# Increase "pitch" of sound based on percentage?

Hi. I’m trying to come up with a way of increasing a sound’s “pitch” (or speed, since its tempo and pitch increase) based on a percent,
which should match the percent of it’s duration as well.

Keep in mind, the duration of each clip is a whole number (no decimal), and they are in .ogg format, if that matters somehow.

For instance, let’s say I want a clip to be 60% faster in duration (exactly 4s). My current method is to take 100 (normal pitch), and add it to 100 * 0.6, thus being 60% faster.
Its duration should then last for 1.4 seconds. But it seems to be ending at 2.5 seconds!

This works for lower percentages, but will gradually start becoming more and more incorrect with accordance to what it’s final duration should be. Any help would be appreciated.

Thanks.

By multiplying it by 0.6, you’re making it play at 60% of it’s current speed. You’re making it slower. What you want is 160% speed, or 1.6.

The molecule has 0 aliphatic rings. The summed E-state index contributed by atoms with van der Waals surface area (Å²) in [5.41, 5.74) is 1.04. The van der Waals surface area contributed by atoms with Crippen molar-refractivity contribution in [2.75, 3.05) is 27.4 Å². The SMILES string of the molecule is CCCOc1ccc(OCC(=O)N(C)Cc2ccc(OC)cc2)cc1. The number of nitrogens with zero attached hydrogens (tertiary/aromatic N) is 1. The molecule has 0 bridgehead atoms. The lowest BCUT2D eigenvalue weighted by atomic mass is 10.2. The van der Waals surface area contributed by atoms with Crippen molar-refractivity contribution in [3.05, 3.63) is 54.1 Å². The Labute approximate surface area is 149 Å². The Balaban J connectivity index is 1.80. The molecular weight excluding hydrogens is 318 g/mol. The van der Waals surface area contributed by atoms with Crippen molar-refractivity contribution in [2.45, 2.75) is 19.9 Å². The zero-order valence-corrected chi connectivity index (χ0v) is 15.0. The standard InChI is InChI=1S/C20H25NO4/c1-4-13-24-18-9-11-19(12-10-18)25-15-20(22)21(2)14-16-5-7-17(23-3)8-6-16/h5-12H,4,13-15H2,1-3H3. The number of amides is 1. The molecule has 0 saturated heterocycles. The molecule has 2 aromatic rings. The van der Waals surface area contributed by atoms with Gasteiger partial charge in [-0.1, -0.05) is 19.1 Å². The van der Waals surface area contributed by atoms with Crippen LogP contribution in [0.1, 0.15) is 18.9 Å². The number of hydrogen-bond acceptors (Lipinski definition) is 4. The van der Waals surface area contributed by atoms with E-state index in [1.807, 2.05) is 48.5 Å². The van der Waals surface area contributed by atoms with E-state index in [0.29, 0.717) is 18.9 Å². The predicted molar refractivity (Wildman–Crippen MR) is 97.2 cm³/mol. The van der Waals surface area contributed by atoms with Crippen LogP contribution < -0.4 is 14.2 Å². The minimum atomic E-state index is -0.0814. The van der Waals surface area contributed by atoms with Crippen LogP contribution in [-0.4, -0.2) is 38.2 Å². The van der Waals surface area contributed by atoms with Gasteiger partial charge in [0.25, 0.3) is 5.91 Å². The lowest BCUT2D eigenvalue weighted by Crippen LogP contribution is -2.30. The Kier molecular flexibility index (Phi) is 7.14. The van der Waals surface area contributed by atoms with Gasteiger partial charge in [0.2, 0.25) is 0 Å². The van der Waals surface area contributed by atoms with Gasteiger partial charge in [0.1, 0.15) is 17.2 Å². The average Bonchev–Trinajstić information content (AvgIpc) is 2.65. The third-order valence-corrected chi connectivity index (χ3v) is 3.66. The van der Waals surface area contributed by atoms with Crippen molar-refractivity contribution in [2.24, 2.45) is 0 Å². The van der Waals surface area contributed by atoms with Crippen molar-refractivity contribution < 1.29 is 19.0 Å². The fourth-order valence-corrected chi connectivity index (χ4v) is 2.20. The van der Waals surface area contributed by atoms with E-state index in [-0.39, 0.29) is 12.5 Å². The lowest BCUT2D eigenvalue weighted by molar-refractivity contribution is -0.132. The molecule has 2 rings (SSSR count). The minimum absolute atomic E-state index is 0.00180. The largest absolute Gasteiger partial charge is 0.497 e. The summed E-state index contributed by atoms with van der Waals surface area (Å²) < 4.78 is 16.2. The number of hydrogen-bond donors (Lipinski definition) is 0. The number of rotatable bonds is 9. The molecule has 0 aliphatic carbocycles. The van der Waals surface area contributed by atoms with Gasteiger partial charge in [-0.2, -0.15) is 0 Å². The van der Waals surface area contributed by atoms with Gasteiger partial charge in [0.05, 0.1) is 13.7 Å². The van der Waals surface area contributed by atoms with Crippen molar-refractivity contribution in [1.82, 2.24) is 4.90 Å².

I am adding the 100% (normal pitch) to the 60%, so its total speed is 160% (hence being 60% faster).

The issue lies in it not matching up with the duration.

The wiki doesn’t seem to specify that the number received for pitch is actually treated like a percentage. How would 0% work? It probably is clamped between two other percentages that’s scaled from (input/255) between the lower limit and the upper limit. What those are though, I have no idea.

I’d suggest timing the duration if you give it 0, and timing the duration if you give it 255. Then you can compare them to your original duration to get the limits it actually uses and formulate your math from that instead.

I found out that the speed of audio (or “pitch” in source) is calculated by dividing the duration by the multiple (eg 1.25).

Thus I was able to align the duration with the speed. However…
This method isn’t actually accurate to duration (4/1.5 is 2.66… but half would really be 2 sec.)

This is really nitpicking for my gamemode, but it just doesn’t feel right. To the average user, this wouldn’t matter really.